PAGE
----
State of maritime laws in Bangladesh
S. M. Mohiuddin Hasan
The establishment and development of maritime legal system is vital for every maritime nation in the present global context. Due to the complexity of maritime operations and the various legal issues involved therewith, the legal system of a country needs to equip itself to the challenges of the sector. Therefore, it is necessary that the national maritime laws are given special consideration under any legal system. National maritime laws tend to cover a vast array of legal matters. Although maritime laws are purely domestic, it does have significant impact at international level. It is a body of law with roots in public international law, civil law, international commerce, international agreement and the laws of nations. It is a branch of the law central to the economic life of a country. Therefore, every nation should consider the importance of formulating a distinct legislative framework for regulating its maritime activities.
Historically, Bangladesh has been a seafaring nation. Over 90 per cent of its trade is transported by sea. Bangladesh currently possesses few laws governing shipping or maritime affairs. There are also a number of rules and regulations affecting this field. The maritime sector is governed by the Bills of Lading Act 1856, the Carriage of Goods by Sea Act 1925, the Merchant Shipping Ordinance 1983, the Marine Fisheries Ordinance 1983, the Ports Act 1908, the Customs Act 1969 and other general statutes along with the general principles of law such as the law of torts and public and private international law etc. These laws are however, inadequate to meet the ever-rising demand of Bangladesh's fast expanding economic and trade relations with foreign countries and developments in the shipping industry.
Additionally, there are many areas in the sector where there are no laws at all. For example, there is no law on maritime priority, marine insurance, marine pollution, collision, salvage, towage etc. Due to the absence of legislation on many issues, Bangladesh tends to follow English enactments by judicial reference. For example, the Maritime Conventions Act, 1911 is an enabling legislation of England giving statutory effect to the provisions of the Collision Convention 1910 and the Brussels Salvage Convention 1910. Though Bangladesh did not ratify the conventions of 1910 yet, but courts of Bangladesh had followed the principles under the English enactment. The High Court Division of the Supreme Court of Bangladesh in Owners M.L. Madina vs.. Owner Jalamoni (1978) 30 DLR 149 applied the principle of the Act giving recognition to the applicability of the Act in admiralty jurisdiction. The Appellate Division of the Supreme Court in Bangladesh Inland Water Transport Corporation vs. M/s. Seres Shipping Corporated World Trade Centre (1984) 36 DLR (AD) 82 concurred with the finding of High Court Division as to the applicability of Act.
The same approach has been followed in case of marine insurance also. In absence of any legislation relating to Marine Insurance, the courts had followed the principles of English Law, and English decisions based on such principles as well as the provisions of the UK Marine Insurance Act, 1906. The Appellate Division in Sadharan Bima Corporation Vs. Bengal Liners Ltd. 16 BLD (AD) 186 held: “In determining issues of marine insurance in general and the issue of unrepaired damage in particular, uptil now, there is no law on marine insurance in the statute book in Bangladesh. Yet, in respect of marine insurance in general the Court of Bangladesh follows the general principles of contract and English law and practice, which are held in high esteem even by the American Courts.”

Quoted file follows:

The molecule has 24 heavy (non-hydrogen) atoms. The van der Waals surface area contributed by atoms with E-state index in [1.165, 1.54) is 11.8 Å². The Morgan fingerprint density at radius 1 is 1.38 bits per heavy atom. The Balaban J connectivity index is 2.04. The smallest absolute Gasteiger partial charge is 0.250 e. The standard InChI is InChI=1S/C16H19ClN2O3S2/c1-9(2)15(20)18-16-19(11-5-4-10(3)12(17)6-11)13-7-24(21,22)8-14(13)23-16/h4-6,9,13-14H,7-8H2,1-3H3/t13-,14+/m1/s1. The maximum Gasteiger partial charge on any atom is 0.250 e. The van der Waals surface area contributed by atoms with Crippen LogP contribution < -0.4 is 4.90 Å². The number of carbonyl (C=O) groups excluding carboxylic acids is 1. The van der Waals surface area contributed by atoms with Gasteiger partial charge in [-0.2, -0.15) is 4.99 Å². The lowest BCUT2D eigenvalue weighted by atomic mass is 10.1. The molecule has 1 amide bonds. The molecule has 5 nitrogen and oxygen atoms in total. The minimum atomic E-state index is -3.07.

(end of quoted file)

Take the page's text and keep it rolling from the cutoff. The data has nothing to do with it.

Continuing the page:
This being the state of maritime laws of our country, a sound system of maritime law appears not only to be appropriate but also necessary. There is a tendency, understandable given our colonial past, to judge and examine the national maritime laws from an exclusively English or Imperial historical perspective. The nature and development of maritime law of Bangladesh must, however, be assessed and approached by reference to Bangladesh as a fully independent nation. Bangladesh should have a clear and strong national admiralty and maritime legislative arrangements of its own.
The formulation of a maritime law, as a part of Bangladesh's legislation is an important and urgent task for safeguarding Bangladesh's right in ocean shipping and foreign trade. The process of making the new regime of maritime laws of Bangladesh should involve the legal practitioners, scholars, judges, arbitrators, governments, shipowning interests, cargo interests, unions, insurers, brokers, seafarers, pilots and all who work in the maritime industry. The new maritime legislations should define and regulate the entire maritime relationship i.e. the activities and relationship arising from and in connection with sea borne trade, such as the control of vessels, competence and duties of master and crews, liability for collision of vessels, limitation of shipowner's liability, salvage and assistance, marine insurance, pollution, settlement of maritime disputes, maritime liens etc. In this context, adoption of a maritime code in the light of experience of China may be considered. Whatever be the format of the new initiative, foreign maritime laws and international legislations and practice must be taken into consideration and carefully examined so that Bangladesh can profit from foreign experience and avoid conflicts of law with other jurisdictions, bearing in mind international usage and practice. Above all, the law should be beneficial to the maritime industry of Bangladesh.
The writer is an Advocate, Supreme Court, Bangladesh.